POST #9 Desert Mammal Signs

Most desert mammals are nocturnal and rarely seen by casual visitors. However, signs of their presence can be seen all around the Desert Tortoise Research Natural Area.Concealed within the base of a creosote bush is this nest of a desert woodrat (Neotoma lepida lepida). Woodrats (or “pack rats” as they are commonly known) build elaborate nests of a variety of materials such as sticks, twigs, stones, animal dung, and other items that they collect. Woodrats often share their residence with lizards.

The soil underneath creosote bushes is often pockmarked with animal burrows of different sizes. Generally, the larger holes are occupied by antelope ground squirrels, Mohave ground squirrels, and Merriam kangaroo rats. The smaller holes are made by such species as the long-tailed pocket mouse, little pocket mouse, and grasshopper mouse. Lizards too, may excavate burrows in the shelter of shrubs.Rodent burrow complexes are also often found in and around the abandoned burrows of kit fox and other predators.

POST #10 Mohave Ground Squirrel

Like the desert tortoise, the Mohave ground squirrel, Spermophilus mohavensis, is listed as threatened under California’s Endangered Species Act.The Mohave ground squirrel is vegetarian with a fondness for fiddleneck (Amsinckia tessellata) and other annuals.For more information visit the Mojave Ground Squirrel page.

POST #11 Kangaroo Rat, Dipodomys Spp.

Kangaroo rats of the genus Dipodomys are a common feature of the southwestern deserts. Two species occur at the Desert Tortoise Research Natural Area: Merriam’s kangaroo rat, Dipodomys merriami and the Panamint kangaroo rat, D. panamintinus.These rodents are superbly adapted to desert life. They are largely granivorous (seed eating) in diet, and have remarkable fur-lined cheek pouches which they use to carry food back to their burrows.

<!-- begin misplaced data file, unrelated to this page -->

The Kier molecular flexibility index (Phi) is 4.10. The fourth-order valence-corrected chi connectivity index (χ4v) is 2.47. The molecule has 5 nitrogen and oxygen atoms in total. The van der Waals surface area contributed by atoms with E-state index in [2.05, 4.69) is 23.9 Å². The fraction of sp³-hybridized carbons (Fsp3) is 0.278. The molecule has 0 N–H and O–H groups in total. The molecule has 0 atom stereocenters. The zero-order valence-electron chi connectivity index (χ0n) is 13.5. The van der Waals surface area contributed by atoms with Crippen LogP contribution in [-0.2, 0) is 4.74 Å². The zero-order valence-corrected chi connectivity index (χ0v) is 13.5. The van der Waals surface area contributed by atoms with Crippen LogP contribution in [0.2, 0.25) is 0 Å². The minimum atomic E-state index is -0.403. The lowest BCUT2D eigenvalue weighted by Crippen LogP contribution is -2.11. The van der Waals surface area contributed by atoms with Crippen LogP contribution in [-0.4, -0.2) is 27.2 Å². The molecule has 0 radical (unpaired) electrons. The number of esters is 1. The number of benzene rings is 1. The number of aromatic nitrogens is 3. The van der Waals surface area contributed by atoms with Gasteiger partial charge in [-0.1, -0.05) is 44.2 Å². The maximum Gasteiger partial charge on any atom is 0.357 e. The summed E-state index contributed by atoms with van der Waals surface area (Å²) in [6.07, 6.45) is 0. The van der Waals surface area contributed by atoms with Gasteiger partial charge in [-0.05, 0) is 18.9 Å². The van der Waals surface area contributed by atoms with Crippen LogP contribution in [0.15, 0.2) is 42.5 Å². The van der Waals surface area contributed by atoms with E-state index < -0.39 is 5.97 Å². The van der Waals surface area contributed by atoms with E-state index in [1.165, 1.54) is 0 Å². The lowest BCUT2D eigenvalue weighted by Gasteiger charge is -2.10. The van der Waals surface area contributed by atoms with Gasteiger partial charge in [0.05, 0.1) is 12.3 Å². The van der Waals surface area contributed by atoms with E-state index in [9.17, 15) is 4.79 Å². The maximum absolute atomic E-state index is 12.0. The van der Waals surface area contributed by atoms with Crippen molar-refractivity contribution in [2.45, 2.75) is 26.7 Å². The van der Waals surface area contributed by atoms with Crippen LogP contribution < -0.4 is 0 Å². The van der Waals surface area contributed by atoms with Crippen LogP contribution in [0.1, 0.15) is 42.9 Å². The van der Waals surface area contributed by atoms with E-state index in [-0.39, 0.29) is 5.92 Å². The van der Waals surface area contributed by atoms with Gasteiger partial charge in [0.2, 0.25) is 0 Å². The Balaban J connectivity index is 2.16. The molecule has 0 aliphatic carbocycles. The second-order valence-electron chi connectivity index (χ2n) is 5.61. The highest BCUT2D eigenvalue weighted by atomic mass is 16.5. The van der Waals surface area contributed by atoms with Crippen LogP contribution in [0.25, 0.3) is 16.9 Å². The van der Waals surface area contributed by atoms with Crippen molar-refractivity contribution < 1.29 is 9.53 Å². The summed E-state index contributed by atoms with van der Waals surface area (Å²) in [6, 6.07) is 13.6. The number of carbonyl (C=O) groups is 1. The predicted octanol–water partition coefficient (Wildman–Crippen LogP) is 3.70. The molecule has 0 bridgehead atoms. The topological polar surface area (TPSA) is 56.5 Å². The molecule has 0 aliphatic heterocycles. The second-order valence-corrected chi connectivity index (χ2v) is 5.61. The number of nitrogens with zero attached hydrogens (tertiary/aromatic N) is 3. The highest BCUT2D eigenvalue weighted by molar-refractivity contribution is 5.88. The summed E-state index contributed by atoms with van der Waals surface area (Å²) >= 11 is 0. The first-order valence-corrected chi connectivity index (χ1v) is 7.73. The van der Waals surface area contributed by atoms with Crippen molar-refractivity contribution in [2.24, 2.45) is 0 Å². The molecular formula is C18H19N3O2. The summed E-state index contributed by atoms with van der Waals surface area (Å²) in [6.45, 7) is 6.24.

POST #12 Black-Tailed Hare

The black-tailed hare, Lepus californicus deserticola, is commonly called a jackrabbit and is the most frequently observed desert mammal. With camouflage provided by gray coloring and the habit of staying still or “frozen”, a hare can remain unseen by predators. The hare is food for kit foxes, coyotes, eagles and other predators.How does this non-burrowing animal keep cool in the hot desert? Behavior patterns such as being active at night and spending the daytime under rocks and bushes help to decrease loss of body water. But it has another cooling mechanism: its magnificent ears radiate heat when environmental conditions are right. Jackrabbits have other complex physiological processes which enable them to tolerate high temperatures. Unlike the kangaroo rats, they cannot survive entirely on dried food, but require some moist food or free water.

POST #13 Major Mammalian Predators
Coyote Canis latrans
Kit fox Vulpes macrotis
American Badger Taxidea taxus

POST #14 Burrowing Owl, Speotyto Cunicularia

Despite their name, burrowing owls (Speotyto (Athenecunicularia) don’t dig their own burrows but prefer to adopt vacant tortoise burrows, or kit fox or ground squirrel dens. Unlike most other owls, these small birds are often active during daylight.The owls nest underground, and during the breeding season small family groups may be seen close to their burrows.The burrowing owl population is decreasing and the species is listed as a Species of Special Concern by California Department of Fish and Game.

Photo credits: Kristin H. Berry, Robert D. Berry, Nathan W. Cohen, Michael J. Connor,
Ralph Crane, Susan Moore, Mary H. Shepherd, Beverly Steveson, Laura Stockton